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User-focused tone

Imagine yourself as the guest. Think of the type of language you’d expect and how you’d react. Personalize the language to create a sense of easy-going dialogue. Don’t issue cold commands; welcome them to participate. If you list features, talk about how the guest will benefit from them.

For example

Avoid: Guest List Manager is an online tool that enables organizers to easily monitor and manage group accommodation without the need to contact the hotel.
Try: 
Easily monitor and manage your group booking online with Guest List Manager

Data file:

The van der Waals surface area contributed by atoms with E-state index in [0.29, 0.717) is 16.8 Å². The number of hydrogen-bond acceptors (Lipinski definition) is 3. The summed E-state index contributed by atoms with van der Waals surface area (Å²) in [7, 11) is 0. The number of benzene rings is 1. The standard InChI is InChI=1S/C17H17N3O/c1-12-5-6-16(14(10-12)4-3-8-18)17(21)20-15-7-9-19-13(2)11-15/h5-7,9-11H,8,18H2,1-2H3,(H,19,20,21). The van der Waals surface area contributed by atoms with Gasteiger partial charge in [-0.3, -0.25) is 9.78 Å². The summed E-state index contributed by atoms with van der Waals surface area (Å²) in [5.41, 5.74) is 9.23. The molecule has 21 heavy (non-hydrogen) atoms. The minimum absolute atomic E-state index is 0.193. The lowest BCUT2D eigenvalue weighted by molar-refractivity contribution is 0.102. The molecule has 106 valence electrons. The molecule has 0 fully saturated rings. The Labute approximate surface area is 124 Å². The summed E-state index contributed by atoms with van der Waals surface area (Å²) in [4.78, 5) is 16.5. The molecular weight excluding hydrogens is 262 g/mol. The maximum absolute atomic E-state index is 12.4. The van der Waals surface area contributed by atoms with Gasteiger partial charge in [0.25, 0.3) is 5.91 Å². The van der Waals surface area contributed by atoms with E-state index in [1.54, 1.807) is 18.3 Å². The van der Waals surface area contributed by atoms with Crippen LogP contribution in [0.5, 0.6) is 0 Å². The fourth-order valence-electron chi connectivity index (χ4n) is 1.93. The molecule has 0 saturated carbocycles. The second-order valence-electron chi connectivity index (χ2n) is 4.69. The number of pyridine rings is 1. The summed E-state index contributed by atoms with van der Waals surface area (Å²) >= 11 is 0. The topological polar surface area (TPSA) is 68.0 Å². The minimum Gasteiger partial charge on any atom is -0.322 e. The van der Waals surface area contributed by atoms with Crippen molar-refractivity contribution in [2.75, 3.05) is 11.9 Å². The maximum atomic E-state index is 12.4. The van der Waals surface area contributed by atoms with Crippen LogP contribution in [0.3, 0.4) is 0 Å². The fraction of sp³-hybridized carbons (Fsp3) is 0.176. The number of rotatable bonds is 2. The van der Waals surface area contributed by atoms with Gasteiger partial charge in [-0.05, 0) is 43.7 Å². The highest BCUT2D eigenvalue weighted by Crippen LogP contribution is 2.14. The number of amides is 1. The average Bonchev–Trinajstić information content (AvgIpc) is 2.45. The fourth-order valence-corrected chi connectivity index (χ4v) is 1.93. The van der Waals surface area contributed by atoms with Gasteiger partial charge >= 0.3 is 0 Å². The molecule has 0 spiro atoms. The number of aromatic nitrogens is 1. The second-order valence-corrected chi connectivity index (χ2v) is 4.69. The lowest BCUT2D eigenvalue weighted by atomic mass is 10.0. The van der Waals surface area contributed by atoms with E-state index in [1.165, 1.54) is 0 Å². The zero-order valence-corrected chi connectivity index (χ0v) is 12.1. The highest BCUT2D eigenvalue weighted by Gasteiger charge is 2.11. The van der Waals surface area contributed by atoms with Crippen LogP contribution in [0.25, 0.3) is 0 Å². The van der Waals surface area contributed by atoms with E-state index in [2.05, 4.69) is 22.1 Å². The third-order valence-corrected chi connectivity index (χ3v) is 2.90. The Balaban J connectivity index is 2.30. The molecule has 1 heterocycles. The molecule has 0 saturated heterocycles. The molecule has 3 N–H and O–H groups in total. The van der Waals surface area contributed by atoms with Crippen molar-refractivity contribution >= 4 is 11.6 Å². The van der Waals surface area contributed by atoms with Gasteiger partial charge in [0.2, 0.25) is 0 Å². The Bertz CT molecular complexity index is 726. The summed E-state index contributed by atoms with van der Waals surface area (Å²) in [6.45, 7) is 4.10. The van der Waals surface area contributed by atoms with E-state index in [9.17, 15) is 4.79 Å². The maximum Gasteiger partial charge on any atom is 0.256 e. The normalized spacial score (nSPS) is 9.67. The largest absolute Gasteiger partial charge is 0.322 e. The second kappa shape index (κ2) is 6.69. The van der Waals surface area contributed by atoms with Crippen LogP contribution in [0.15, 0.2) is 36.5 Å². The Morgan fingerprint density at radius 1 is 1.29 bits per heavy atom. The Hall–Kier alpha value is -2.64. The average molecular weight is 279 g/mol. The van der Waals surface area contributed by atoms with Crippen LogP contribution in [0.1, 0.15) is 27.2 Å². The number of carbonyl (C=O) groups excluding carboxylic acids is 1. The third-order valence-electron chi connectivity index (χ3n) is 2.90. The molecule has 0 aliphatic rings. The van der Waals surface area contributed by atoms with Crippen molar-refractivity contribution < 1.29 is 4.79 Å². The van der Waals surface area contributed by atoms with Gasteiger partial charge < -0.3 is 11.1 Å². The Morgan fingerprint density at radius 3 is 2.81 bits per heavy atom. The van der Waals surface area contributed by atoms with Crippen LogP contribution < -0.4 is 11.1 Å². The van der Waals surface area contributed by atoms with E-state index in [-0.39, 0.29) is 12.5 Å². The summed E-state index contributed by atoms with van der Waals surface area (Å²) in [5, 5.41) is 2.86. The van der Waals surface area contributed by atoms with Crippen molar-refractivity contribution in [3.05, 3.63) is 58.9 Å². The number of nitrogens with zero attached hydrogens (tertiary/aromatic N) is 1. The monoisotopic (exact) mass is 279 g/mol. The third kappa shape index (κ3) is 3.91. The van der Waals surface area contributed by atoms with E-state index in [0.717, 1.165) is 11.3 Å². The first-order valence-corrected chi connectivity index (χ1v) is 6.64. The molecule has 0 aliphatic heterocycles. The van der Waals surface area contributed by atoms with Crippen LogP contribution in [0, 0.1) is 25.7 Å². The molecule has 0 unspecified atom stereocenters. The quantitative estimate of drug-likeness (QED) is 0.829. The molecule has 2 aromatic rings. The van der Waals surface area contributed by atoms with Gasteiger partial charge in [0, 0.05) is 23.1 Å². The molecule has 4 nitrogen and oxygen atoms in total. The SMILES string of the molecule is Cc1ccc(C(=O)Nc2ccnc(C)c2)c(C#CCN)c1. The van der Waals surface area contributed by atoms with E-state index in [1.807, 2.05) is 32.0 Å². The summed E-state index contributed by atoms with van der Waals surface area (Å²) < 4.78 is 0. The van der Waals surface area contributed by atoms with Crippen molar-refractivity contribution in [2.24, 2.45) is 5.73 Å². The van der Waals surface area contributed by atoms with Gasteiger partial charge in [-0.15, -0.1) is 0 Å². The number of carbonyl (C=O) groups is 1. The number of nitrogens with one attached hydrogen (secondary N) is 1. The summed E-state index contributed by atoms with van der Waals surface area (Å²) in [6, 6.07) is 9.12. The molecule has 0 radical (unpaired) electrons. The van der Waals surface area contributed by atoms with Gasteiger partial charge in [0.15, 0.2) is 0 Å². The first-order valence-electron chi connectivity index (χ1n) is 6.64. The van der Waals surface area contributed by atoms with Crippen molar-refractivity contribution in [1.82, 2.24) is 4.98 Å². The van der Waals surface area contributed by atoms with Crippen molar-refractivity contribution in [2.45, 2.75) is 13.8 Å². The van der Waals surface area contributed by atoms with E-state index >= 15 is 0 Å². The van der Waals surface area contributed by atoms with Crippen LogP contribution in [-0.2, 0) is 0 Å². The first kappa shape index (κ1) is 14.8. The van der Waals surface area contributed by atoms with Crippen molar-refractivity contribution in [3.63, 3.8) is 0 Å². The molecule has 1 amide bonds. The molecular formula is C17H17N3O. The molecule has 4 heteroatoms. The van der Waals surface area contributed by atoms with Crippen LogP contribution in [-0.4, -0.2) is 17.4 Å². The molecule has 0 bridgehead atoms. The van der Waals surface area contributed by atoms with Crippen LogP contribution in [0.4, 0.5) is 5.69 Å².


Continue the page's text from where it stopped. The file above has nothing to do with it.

Avoid: It’s important to us that each guest is given appropriate information to make their stay as comfortable as possible.
Try: Here, you’ll find what you need to make your stay as comfortable as possible.

Avoid: Check out our lead rates from…
Try: Check out our rates from…

Avoid: Hilton Worldwide has expanded its suite of mobile applications to allow users to book all properties in our portfolio of brands.
Try: Check out our new mobile apps – explore our hotels, book, check in, and choose your room.

Tip

Write in second person. Using “we/you” helps make dry, corporate copy warmer and more engaging. Imagine that we’re talking to the guest at the front desk. Every word is a conversation. If we can use the customer’s name, even better.